Mammalian hibernators undergo profound behavioural, physiological and biochemical changes to cope with hypothermia, ischemia-reperfusion, and finite fuel reserves during days or weeks of continuous torpor. Against a backdrop of global suppression of energy-expensive processes such as transcription and translation, selected genes/proteins are strategically up-regulated to meet challenges associated with hibernation. Hence, hibernation involves substantial transcriptional and post-transcriptional regulatory mechanisms and provides a model to determine how a set of common genes/proteins can be
differentially regulated to enhance stress tolerance beyond that which is possible for nonhibernators. The present research analyzed epigenetic factors, signal transduction pathways, transcription factors, and RNA binding proteins that regulate gene/protein expression programs that define the hibernating phenotype. Epigenetic factors alter gene expression programs by influencing the accessibility of DNA promoter regions to the transcriptional machinery. While DNA methylation was not differentially regulated comparing summer and winter animals, posttranslational modifications on histone
proteins were responsive to torpor-arousal, possibly providing a mechanism to dynamically alter chromatin structure. Unique posttranslational modifications on H3 and H2B were identified by mass spectrometry; these have never been found in other organisms. Signal transduction pathways such as mitogen-activated protein kinases convert information received at the cell surface to regulatory targets within cells that promote changes in gene expression. Results showed that MAPK regulation is crucial during arousal from torpor in muscle and heart. Important cytoprotective features needed for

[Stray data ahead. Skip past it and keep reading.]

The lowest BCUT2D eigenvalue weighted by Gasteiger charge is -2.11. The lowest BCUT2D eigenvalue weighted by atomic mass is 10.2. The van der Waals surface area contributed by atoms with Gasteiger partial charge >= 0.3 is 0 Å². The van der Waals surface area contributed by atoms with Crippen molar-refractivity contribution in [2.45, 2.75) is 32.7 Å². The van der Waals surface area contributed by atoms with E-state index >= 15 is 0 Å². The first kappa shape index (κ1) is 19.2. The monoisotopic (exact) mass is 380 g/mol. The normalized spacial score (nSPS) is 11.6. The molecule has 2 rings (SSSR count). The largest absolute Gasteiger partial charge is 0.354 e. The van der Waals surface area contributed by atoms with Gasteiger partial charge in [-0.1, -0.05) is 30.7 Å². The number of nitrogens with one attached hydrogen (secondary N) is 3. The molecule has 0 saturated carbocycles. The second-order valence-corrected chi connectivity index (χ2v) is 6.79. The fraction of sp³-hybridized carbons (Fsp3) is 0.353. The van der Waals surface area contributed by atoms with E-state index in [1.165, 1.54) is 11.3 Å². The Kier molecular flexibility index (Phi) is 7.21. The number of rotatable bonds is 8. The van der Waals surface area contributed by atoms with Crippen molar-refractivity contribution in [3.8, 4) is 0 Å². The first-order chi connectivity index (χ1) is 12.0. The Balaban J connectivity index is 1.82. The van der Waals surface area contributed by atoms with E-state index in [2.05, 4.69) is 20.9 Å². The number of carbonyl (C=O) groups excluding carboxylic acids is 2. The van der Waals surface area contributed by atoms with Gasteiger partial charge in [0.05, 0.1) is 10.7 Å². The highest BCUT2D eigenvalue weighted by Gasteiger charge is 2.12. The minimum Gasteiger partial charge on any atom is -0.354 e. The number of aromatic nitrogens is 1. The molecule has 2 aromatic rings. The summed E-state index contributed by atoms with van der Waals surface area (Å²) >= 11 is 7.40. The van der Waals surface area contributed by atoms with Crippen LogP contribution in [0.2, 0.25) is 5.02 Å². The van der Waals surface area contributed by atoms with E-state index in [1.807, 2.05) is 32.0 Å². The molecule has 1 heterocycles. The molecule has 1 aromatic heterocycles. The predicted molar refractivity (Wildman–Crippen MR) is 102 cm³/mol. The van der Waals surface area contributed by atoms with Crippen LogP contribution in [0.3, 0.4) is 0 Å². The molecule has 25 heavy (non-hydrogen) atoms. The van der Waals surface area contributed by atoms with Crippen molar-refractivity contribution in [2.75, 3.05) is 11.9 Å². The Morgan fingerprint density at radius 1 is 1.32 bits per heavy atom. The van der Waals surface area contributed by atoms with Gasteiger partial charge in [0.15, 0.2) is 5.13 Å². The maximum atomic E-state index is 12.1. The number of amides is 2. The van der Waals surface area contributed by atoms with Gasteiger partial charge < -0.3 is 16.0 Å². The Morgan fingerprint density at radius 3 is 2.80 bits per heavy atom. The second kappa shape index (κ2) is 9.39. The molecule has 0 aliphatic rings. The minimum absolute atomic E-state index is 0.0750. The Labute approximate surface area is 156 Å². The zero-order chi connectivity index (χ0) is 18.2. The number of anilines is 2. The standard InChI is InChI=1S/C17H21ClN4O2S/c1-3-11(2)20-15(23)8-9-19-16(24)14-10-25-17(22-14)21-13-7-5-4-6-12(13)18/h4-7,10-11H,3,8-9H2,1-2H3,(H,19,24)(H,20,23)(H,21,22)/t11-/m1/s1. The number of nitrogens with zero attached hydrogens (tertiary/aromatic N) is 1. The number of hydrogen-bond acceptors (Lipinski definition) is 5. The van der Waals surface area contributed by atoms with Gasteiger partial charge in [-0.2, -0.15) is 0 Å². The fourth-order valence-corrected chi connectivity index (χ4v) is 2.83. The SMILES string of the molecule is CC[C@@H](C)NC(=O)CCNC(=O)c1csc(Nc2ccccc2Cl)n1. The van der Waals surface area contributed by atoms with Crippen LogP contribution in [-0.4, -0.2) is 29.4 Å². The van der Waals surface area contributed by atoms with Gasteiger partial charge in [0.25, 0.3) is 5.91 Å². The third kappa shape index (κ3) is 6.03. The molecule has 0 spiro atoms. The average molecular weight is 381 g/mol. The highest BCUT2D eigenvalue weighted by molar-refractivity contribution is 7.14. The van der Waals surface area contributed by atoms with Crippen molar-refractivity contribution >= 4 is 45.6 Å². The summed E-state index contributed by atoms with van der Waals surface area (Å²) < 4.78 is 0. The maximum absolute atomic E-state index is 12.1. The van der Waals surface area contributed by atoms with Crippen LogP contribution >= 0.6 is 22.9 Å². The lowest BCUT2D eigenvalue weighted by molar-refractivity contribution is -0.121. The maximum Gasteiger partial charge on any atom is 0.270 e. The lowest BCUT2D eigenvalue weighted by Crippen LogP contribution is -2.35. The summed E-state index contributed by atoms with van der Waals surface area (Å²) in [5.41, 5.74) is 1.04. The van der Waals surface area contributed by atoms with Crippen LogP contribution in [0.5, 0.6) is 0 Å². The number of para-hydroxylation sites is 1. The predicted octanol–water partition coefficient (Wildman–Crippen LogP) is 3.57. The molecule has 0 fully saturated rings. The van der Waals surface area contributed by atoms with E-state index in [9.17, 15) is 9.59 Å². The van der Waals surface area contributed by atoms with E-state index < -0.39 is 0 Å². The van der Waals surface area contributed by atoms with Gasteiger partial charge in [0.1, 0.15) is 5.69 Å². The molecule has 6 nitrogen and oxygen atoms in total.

hibernation are antioxidant defenses; regulation of antioxidant genes is under primary control of transcription factors, such as Nrf2. Data presented elucidates the regulation of Nrf2 transcription factors by post-translational modifications (e.g. serine phosphorylation, lysine acetylation) and protein-protein interactions with a negative regulator (KEAP1) during hibernation. Finally, a role for RNA binding proteins including TIA-1, TIAR, and PABP-1 is described. Data showed the localization of RNA-binding proteins to subnuclear structures which may represent highly organized storage centers
and/or enhance mRNA stability. Taken together, the thesis identifies novel regulatory mechanisms that aid suppression of transcriptional and translational rates, while also coordinating complex pathways that selectively enhance cytoprotective pathways aimed at mitigating stresses associated with torpor-arousal.